Release Date: June 30, 2017
Director: Kyle Balda, Pierre Coffin, Eric Guillon
Writer: Cinco Paul, Ken Daurio
Cast: Steve Carell, Kristen Wiig, Trey Parker, Miranda Cosgrove, Dana Gaier, Nev Scharrel, Pierre Coffin, Steve Coogan, Julie Andrews, Jenny Slate, Michael Beattie, Andy Nyman, Adrian Ciscato, Brian T. Delaney, Katia Saponenko, Ken Daurio, Jude, Alpers, Cory Walls, Sophie M. Siadatpour, Lori Alan, Stephanie De. Meautis, Carlos Alazraqui, Bruno Dequier, Kyle Balda, Teresa Ganzel, Bob Bergen, Jess Harnell, Gregg Berger
Genre: Animation, Action, Adventure
MPAA Rating: PG
Runtime: 90 minutes
Production Company: Illumination Entertainment, Universal Pictures
Since the beginning of time the majority of people have only witnessed the hero’s side of the story in animation. So a few years ago Illumination studios wanted to turn things around and show the flipside of the coin relating to the villains. It was a smart idea that turned into a lucrative franchise that’s loved by most. If anything, these movies are aimed at children, rightfully so, and deserve their place among good forms of entertainment. There’s even a little sprinkle here and there for adults. Though with this third chapter, Despicable Me 3, it follows the same formula as before, but doesn’t bring anything new to the table.
For the film to focus its marketing on Gru’s (Steve Carell) twin brother Dru (Steve Carell), it spends its time on other elements that it shouldn’t. One of the great things about Despicable Me are the minions. If you didn’t know, they even have their own spinoff film which came about because of their crazy personalities and cute adorable nature. They were the glue that held everything together in the past, but now they serve no purpose at all in this film. If it had focused more on getting to know Dru, or came up with some grand plot twist towards the end, that would’ve sufficed, but instead it focused on the minions floating around looking for their next adventure. What makes Dru so special? He’s the exact opposite of his brother, but doesn’t embrace wanting to be exactly like his brother. For the fourth film in the franchise it would’ve been nice to see Gru try to model after Dru, but it’s the other way around. By doing this it dilutes Dru’s presence, making me wonder why he is even here to begin with. It seems it is just to stretch the plot along to make a runtime that studios will accept.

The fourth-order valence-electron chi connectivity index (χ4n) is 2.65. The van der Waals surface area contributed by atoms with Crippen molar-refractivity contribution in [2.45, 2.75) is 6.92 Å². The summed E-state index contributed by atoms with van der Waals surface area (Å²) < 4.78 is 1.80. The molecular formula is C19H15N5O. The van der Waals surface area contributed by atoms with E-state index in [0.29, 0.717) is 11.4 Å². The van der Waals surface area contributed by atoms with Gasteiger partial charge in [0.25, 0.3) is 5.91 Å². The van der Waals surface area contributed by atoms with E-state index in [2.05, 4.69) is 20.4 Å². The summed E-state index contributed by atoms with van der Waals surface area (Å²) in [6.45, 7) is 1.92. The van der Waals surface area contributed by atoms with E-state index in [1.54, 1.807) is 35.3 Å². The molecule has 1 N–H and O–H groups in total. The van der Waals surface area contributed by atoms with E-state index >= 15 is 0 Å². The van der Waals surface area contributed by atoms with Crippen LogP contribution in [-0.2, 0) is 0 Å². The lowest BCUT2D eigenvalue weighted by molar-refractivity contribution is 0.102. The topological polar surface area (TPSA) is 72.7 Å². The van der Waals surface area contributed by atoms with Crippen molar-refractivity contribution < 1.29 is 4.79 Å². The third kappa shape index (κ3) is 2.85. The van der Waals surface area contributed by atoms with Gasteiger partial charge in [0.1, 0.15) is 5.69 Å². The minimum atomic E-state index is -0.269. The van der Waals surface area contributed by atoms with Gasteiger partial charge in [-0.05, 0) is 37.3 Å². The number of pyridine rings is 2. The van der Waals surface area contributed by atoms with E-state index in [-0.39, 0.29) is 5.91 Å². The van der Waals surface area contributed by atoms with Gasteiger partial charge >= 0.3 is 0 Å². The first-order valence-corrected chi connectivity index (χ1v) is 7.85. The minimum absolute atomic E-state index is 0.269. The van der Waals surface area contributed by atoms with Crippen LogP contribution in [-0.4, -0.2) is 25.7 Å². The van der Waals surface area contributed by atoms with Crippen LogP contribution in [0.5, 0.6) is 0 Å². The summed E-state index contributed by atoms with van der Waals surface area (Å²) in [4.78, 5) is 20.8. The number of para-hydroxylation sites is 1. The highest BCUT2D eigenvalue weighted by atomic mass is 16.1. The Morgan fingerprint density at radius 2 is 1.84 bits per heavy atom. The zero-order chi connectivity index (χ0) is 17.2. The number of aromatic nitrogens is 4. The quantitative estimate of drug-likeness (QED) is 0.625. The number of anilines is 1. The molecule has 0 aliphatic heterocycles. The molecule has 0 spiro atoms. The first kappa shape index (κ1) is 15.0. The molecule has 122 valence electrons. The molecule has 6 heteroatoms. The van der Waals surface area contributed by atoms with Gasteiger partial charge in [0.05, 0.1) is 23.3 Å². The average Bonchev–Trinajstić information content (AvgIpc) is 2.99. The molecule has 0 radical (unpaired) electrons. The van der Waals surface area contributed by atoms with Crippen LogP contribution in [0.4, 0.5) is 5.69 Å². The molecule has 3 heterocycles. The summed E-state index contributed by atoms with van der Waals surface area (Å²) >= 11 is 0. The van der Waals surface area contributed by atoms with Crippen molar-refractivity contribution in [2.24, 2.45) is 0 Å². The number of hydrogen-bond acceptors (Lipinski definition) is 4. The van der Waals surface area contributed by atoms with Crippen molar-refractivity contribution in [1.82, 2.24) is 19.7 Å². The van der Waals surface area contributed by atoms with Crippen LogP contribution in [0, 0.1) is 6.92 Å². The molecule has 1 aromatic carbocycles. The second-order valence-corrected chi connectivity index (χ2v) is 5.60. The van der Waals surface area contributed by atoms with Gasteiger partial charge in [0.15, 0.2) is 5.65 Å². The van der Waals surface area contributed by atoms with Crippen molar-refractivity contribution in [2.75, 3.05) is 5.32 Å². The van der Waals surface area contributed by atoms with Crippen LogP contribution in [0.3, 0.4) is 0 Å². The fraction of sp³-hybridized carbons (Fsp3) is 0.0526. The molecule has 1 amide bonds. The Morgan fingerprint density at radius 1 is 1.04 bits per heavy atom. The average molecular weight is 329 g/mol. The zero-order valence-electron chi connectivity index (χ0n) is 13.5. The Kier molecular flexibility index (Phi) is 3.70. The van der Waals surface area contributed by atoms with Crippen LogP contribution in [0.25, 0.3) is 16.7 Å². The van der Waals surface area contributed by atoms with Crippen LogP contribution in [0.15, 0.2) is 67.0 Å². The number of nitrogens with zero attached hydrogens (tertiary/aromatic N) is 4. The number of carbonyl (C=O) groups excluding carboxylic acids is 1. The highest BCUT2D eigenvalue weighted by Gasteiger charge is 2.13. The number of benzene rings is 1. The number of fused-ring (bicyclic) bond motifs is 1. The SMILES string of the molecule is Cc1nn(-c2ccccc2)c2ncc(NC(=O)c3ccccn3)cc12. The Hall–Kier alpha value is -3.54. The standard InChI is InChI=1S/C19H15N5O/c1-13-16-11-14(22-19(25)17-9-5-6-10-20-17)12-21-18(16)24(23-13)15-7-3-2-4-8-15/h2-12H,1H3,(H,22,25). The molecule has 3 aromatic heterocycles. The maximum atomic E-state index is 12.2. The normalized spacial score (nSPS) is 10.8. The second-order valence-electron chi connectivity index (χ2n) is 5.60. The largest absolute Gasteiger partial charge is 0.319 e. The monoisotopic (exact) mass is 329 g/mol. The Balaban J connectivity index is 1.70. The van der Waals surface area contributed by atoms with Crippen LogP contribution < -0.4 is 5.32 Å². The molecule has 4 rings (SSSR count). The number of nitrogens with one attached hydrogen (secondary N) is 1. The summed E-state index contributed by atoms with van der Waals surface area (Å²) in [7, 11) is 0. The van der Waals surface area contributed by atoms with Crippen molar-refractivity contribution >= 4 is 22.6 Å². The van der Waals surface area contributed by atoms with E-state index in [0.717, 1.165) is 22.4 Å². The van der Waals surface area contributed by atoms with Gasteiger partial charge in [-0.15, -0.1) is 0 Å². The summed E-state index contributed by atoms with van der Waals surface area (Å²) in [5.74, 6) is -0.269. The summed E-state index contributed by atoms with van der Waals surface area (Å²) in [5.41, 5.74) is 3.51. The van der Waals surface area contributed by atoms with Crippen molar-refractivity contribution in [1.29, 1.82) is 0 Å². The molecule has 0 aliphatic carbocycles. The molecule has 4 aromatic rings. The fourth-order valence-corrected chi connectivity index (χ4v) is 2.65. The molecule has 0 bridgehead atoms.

Now that Gru isn’t the villain anymore, another one emerges from the past and might as well have been cut out of a carboard box. If his history had a connection with our heroic villain it would’ve possibly sufficed, but it didn’t. He has a back story and a diabolical plan that he wants to commit, but the way it was constructed 200 more sequels could be made, making it very unoriginal and flat out dry. There was nothing special about Balthazar Bratt (Trey Parker) that gave him a reason to warrant so much screen time. He’s just a plot device that’s been in scenes before over and over. He’s silly and cracks a few jokes, but he can bear no more fruit.
Despicable Me 3 isn’t a bad film, but it isn’t a good one either. It dances on the line of, “Oh here we are again,” telling the same story in a slightly different location. This is unlike the Toy Story trilogy, as I cared about every character in those films as if they were my own toys. The real time that passed by with release dates helped warm my heart until the end. There was no connection with the characters here. Whether they seized the day or not I didn’t care. Unlike Toy Story, where the film captures every soul from all ages, Despicable Me is only for children, having adults contemplating whether sitting through this viewing will be a good nap time or not.